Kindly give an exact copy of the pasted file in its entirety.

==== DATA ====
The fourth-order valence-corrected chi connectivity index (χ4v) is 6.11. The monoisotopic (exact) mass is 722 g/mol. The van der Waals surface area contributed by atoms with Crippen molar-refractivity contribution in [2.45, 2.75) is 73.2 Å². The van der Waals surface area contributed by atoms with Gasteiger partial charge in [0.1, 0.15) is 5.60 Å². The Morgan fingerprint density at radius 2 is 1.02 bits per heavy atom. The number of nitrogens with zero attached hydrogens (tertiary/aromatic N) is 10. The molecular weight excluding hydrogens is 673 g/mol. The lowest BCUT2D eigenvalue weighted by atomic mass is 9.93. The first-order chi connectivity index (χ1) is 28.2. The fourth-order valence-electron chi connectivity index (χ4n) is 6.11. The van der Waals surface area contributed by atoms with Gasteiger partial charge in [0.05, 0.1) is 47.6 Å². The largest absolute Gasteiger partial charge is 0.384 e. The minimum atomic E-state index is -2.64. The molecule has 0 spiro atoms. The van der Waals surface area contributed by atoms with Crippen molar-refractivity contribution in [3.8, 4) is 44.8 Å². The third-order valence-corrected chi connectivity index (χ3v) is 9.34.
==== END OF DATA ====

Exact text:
The fourth-order valence-corrected chi connectivity index (χ4v) is 6.11. The monoisotopic (exact) mass is 722 g/mol. The van der Waals surface area contributed by atoms with Crippen molar-refractivity contribution in [2.45, 2.75) is 73.2 Å². The van der Waals surface area contributed by atoms with Gasteiger partial charge in [0.1, 0.15) is 5.60 Å². The Morgan fingerprint density at radius 2 is 1.02 bits per heavy atom. The number of nitrogens with zero attached hydrogens (tertiary/aromatic N) is 10. The molecular weight excluding hydrogens is 673 g/mol. The lowest BCUT2D eigenvalue weighted by atomic mass is 9.93. The first-order chi connectivity index (χ1) is 28.2. The fourth-order valence-electron chi connectivity index (χ4n) is 6.11. The van der Waals surface area contributed by atoms with Gasteiger partial charge in [0.05, 0.1) is 47.6 Å². The largest absolute Gasteiger partial charge is 0.384 e. The minimum atomic E-state index is -2.64. The molecule has 0 spiro atoms. The van der Waals surface area contributed by atoms with Crippen molar-refractivity contribution in [3.8, 4) is 44.8 Å². The third-order valence-corrected chi connectivity index (χ3v) is 9.34.